Archive for the ‘People’ Category

30 Days of Hypnosis: Day 30

Just rant about hypnosis. Go crazy!

But not too crazy… 65% crazy, 35% sane.

I wish that hypnosis was more accepted, and that will only happen when it is more widely seen or experienced, and not just as entertainment but as a helpful medical and social practice. I have a crazy idea that students be taught sometime in their early teens such elementary self-hypnosis techniques as pain control, concentration, meditation, fear control, etc. Of course that would drive certain sectors of society crazy, with claims of “mind control” and worse. [The latter being the “crazy” part.] That, and some form of martial art, preferably one of the “softer” arts like Aikido or Tai Chi, with an emphasis on self-defense and conflict avoidance.

30 Days of Hypnosis: Day 4

Preferred method of induction? I.e. pocket watch, pendant, crystal, spiral, fixation, etc.

Yes, all of them mentioned above, and more. I have a passion for stereotypical inductions of all kinds, the more stereotypical, the better.

But my most favorite must be the classic “look into my eyes” fixation induction, especially when looking into the eyes of a lovely female hypnotist. Pat CollinsAnd who better to epitomize that than the “Hyp Hypnotist” herself, Pat Collins.

30 Days of Hypnosis: Day 2

What was it like the first time you were tranced or tranced someone?

Actually, I should amend that to the first two times I was tranced. This is a story I often tell to persuade people that hypnosis is real.

In 1984, I attended a convention in Cleveland, Ohio. I primarily wanted to meet Marion Zimmer Bradley, the writer and creator of the Darkover novels and stories, but the real treat was in meeting Katherine Kurtz. I knew Katherine from her Deryni novels, a series of novels set in a medieval fantasy setting much like medieval Europe, where the magic is primarily used by the Deryni. The Deryni are a mutation from humanity which grants them psychic powers, including telepathy and telekinesis, plus what can only be described as magic. One of the telepathic talents used was the ability to induce a hypnotic trance state in unsuspecting or unwarded subjects. It should come as no surprise, then, that Katherine was trained as an Ericksonian hypnotist, and she regularly wrote that into her stories.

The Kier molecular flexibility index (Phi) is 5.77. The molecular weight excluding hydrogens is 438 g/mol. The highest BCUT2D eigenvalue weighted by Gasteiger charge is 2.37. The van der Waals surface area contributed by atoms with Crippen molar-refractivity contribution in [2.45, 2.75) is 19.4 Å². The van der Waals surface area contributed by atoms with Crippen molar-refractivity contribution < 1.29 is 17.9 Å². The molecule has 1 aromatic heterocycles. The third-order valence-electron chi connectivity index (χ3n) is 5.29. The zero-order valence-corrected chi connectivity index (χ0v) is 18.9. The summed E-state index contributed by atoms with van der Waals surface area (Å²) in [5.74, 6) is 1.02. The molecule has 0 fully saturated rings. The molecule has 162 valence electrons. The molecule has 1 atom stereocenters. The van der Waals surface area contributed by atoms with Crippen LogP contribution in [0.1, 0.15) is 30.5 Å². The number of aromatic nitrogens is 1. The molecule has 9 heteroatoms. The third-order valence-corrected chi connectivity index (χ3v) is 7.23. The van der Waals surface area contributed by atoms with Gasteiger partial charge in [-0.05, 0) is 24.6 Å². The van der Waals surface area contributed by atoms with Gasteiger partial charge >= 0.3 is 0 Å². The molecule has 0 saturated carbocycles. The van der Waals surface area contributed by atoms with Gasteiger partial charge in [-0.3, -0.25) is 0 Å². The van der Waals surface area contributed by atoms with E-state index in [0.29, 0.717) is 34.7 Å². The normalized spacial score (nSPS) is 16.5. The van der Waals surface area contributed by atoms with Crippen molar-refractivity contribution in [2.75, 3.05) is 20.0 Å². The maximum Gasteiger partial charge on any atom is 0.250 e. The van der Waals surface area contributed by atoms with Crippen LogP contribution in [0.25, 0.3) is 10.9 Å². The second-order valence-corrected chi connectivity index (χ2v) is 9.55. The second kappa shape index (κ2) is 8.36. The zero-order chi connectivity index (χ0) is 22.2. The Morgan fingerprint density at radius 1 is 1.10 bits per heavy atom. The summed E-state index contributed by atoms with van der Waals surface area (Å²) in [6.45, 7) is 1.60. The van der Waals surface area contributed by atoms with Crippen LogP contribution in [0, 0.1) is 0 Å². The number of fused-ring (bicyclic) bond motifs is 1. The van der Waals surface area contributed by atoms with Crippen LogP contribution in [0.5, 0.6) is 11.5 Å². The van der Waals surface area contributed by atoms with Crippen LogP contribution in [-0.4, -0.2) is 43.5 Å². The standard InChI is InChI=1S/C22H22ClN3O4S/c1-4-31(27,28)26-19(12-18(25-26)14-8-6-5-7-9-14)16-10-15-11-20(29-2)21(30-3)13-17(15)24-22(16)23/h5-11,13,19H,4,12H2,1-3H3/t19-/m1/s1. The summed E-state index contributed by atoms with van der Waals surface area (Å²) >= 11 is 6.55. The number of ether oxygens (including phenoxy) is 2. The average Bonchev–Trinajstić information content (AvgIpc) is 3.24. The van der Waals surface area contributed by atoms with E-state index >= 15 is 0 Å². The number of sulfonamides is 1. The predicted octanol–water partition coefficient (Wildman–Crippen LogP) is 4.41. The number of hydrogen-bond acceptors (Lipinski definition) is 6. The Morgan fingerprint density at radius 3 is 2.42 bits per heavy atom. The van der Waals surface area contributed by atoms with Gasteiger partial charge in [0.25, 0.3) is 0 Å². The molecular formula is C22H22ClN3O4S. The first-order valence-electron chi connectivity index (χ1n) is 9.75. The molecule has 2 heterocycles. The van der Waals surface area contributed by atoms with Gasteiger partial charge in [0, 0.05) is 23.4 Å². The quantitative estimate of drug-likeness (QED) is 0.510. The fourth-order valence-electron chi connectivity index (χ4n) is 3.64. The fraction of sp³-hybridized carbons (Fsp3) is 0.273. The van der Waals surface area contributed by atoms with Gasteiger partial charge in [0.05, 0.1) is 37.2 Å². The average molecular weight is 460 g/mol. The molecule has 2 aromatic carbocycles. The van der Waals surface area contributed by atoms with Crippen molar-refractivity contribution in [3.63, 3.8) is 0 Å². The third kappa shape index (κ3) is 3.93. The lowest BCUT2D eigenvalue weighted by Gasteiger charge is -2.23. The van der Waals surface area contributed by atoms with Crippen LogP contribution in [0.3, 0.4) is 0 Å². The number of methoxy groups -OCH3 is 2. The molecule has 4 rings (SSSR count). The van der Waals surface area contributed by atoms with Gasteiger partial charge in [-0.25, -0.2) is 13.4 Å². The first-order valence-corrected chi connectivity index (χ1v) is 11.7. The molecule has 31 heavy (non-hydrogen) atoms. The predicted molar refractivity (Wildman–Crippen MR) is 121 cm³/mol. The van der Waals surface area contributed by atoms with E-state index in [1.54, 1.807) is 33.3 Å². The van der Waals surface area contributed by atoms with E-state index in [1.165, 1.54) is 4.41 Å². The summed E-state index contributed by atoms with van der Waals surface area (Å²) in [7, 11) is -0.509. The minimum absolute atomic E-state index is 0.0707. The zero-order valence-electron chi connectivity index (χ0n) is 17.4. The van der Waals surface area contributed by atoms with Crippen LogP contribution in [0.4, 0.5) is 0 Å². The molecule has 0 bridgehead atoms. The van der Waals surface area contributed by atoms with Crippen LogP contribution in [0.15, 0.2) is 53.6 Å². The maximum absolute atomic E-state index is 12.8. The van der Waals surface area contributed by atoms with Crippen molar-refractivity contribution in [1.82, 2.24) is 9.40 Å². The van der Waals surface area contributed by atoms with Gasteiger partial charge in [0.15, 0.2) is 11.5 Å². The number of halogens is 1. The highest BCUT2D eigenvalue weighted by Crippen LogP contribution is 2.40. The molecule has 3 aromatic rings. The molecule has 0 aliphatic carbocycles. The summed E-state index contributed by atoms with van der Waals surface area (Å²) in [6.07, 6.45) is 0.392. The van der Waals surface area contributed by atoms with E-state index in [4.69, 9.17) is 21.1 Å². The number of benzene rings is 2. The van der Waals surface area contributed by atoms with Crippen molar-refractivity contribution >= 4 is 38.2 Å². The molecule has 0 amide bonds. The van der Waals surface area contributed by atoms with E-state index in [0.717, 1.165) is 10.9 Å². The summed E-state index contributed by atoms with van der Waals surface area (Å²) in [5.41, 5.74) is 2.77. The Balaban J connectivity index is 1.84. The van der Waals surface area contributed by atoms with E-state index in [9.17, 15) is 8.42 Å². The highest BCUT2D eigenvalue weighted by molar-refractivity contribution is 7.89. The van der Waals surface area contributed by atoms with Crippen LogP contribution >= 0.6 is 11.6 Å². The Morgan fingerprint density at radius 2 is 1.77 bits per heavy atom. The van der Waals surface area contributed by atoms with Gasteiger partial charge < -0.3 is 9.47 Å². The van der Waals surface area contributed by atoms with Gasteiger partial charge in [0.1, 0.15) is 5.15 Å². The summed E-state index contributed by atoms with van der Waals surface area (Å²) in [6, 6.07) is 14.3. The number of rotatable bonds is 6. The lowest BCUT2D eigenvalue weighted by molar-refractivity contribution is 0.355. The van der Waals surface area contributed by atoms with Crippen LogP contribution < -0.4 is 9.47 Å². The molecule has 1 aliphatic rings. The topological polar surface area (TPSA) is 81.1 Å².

On the final day of the convention, Katherine and a few others participated in a panel on hypnosis, and as part of it, she did a group induction and two guided imagery sessions for the audience. I participated wholeheartedly and that is a memory I still treasure.

Which leads to the second time I was ever hypnotized.

A good friend of mine just finished training as a hypnotist, and I invited him to come to the monthly meeting of the local Doctor Who fan club, where performed a demonstration of hypnosis for the members of the club. (I should point out that we would watch a Doctor Who episode at every meeting: this time it was ‘Masque of Mandragora’, which has one of the most evocative hypnosis inductions ever.) After the meeting was over, I volunteered to do a more personal demonstration for another of the club members. He gave me the traditional post-hypnotic amnesia suggestion and brought me out of trance.

And that’s when I went into a fugue state.

I couldn’t think, I couldn’t speak: I could only mouth words that I didn’t know how to say. It only last for maybe 15 seconds before I was put back into trance and then the suggestion was removed.

I didn’t understand then but I believe I understand now what happened: my subconscious understood the suggestion to forget being hypnotized to mean forget ever being hypnotized, and my previous experience was something I definitely wanted to remember, so the two impulses were in conflict and my mind was frozen.

And those were the first two times I was ever tranced.

Miss Pat Collins” — The Documentary